Symud i'r prif gynnwys
Cuddio Rhestr Erthyglau

19 erthygl ar y dudalen hon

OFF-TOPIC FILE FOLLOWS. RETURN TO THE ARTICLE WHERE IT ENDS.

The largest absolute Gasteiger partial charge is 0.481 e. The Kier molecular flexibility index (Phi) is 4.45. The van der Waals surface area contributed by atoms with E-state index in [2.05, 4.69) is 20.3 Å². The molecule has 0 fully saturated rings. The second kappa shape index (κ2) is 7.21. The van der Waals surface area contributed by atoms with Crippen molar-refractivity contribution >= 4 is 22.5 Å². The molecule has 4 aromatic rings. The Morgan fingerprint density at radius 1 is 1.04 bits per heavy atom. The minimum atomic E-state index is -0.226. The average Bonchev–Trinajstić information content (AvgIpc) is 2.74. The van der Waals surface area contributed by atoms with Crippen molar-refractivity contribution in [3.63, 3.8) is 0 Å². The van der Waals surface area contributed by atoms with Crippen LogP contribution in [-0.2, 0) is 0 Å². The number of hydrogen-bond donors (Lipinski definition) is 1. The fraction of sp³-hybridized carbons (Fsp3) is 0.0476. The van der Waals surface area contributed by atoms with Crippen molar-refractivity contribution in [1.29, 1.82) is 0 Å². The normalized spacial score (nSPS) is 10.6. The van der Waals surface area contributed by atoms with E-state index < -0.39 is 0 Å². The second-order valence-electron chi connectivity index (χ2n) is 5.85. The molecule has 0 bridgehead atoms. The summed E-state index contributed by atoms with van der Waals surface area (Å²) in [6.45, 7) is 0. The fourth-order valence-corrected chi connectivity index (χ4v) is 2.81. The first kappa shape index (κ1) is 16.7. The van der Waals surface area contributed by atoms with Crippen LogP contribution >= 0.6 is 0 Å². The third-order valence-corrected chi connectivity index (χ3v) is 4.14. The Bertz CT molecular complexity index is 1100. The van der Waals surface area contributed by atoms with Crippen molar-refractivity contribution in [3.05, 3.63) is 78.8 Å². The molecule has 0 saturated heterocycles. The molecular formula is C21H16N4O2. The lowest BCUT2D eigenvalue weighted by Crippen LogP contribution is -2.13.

Y- THE RECENT EARTHQUAKE. On Saturday a deputation of members of Parlia- ment and other gentlemen waited upon the Lord Mayor of London at the Mansion House for the purpose of asking his lordship to open a Mansion House fund in relief of the sufferers by the recent earthquake in Essex and the eastern counties. The deputation consisted, amongst others, of Sir Charles Du Cane, Sir Henry Tyler, M.P., Mr. James Round, M.P., Mr. Causton, M.P., Mr. E. T. Round, the Mayor and Town Clerk of Colchester, Mr. S. Chaplin, Mr. Charles Hoare, the Rev. Dr. Baillie, Mr. Willis, Q.C., M.P., Mr. J. Jackson of Wivenhoe Hall, Mr. Coope, M.P., Mr. Courtauld M.P., Hon. C. H. Strutt, M.P., Mr. Percy Mitford, Mr. H. J. Trotter, Mr. J. Bowtree, and Mr. F. B. Philbrick. Sir Charles Du Cane, in introducing the deputation, said their object was to ask the Lord Mayor to be kind enough to allow a subscription list to be opened at the Mansion House for the relief of the numerous sufferers who had sustained heavy losses by the shock of earthquake which had been" felt in the eastern counties and around Colchester, especially on Tuesday last. The photographs which his lordship had before him gave a vivid impression of the terrible damage which had occurred through this visitation. Not only had great damage been done in Colchester and the immediate neighbourhood, but four large Tillages had been almost completely wrecked, their churches and public buildings destroyed, and in other places there was not a single house which had escaped damage. The calamity would fall with peculiar heaviness on those least able to bear it. If the loss had been confined to Colchester, no appeal would have been made to the general public; but it fell upon cottagers and villagers, who without such assistance were utterly unable to meet the losses which had befallen them. In these circumstances they thought, it was a matter which would commend itself to the sympathy of the Lord Mayor and the citizens at large, and that they would show that sympathy in a calamity brought very near to their own doors in a practical way. Mr. Round, M.P., referred to the exceptional character of the shock, stating that every public and private building throughout the tract of country ex- tending along the Colne and between Wivenhoe and Mersea Island had been injured, and in some cases wrecked. They did not, however, desire to bring binder his lordship's notice particularly the case of the larger landlords who had been almost ruined. It was the case of the small cottagers who owned the cottages they occupied that they desired' to draw at- tention to, and they had been involved in great mis- fortune by this exceptional calamity. The Mayor of Colchester informed the Lord Mayor of the great damage done in Colchester and in the villages of Wigbourne and Peldon, and particularly in the villages lying between Colchester and the Mersea Island; and The Rev. Mr. Watson spoke of his experience of the earthquake at Great and Little Wigbourne, and of the damage done to the church there and at Pel- don, and to other buildings public and private. Mr. O. Coope, M.P., who had come fresh from the districts in which the disaster had occurred, stated that one or two of the villages had the appearance of having undergone a bombardment. Mr. Jackson, of Wivenhoe, said that the damage done in that and the two adjoining villages would ex- ceed £ 9000. Mr. Willis, M.P., and Mr. Edward Round having also spoken, The Lord Mayor said: I have listened with very great interest to the sad statements which have been made, and I think this is a case which certainly appeals very strongly to the public sympathy. The 'last occasion on which my predecessor appealed to the public was in respect of a similar cala.mity-the earth- quake at Ischia—about eight or nine months ago. That was a very sad calamity, and though this one was not near so severe, there are circumstances about it which will justify me in opening a Mansion House fund. Colchester and the district around are so near to London that this comes very much home to our own doors. Indeed, we are told that some people in London felt the shock. As one of the speakers had stated, had the earthquake occurred in London instead of the comparatively sparsely populated country the consequences would have been very terrible, and the thought of this should commend the appeal to the public. In England we have visitations of various kinds, and occasionally largo fires bringing distress to a large number of persons and leaving them homeless but hitherto, I am happy to say. we have been exempt from earthquakes. It has been thought that they were confined either to tropical countries or climates lying far south of England. This, then, is a new experience in England. It is quite true that we have had very slight shocks before, but this is the first time that, one has occurred causing very considerable damage. This considerat ion also ought to weigh with the public in inducing them to give a very liberal response to the appeal I am making in behalf of those who have suffered so largely. I need .not say that anything which I cnn do to assist the fund I shall gladly do, and I shall be very pleased to place the Mansion House at your disposal. Mr. Causton, M.P., thanked the Lord Mayor -warmly for acceding to the request of the deputation, and stated that Mr. S. Morley. M.P.. had promised zElOO, and that letters of sympathy had been received from Colonel Makins, M.P., Mr. Gurdon, M.P., Sir T. F. Buxton, and Mr. E. N. Buxton. The Hon. C. H. Strutt, M.P., also thanked the Lord Mayor, who, in reply, said that he had received £100 from the Earl of Essex. A subscription list was at once opened and it was announced at the close of tlie proceedings that upwards of X700 had been received.

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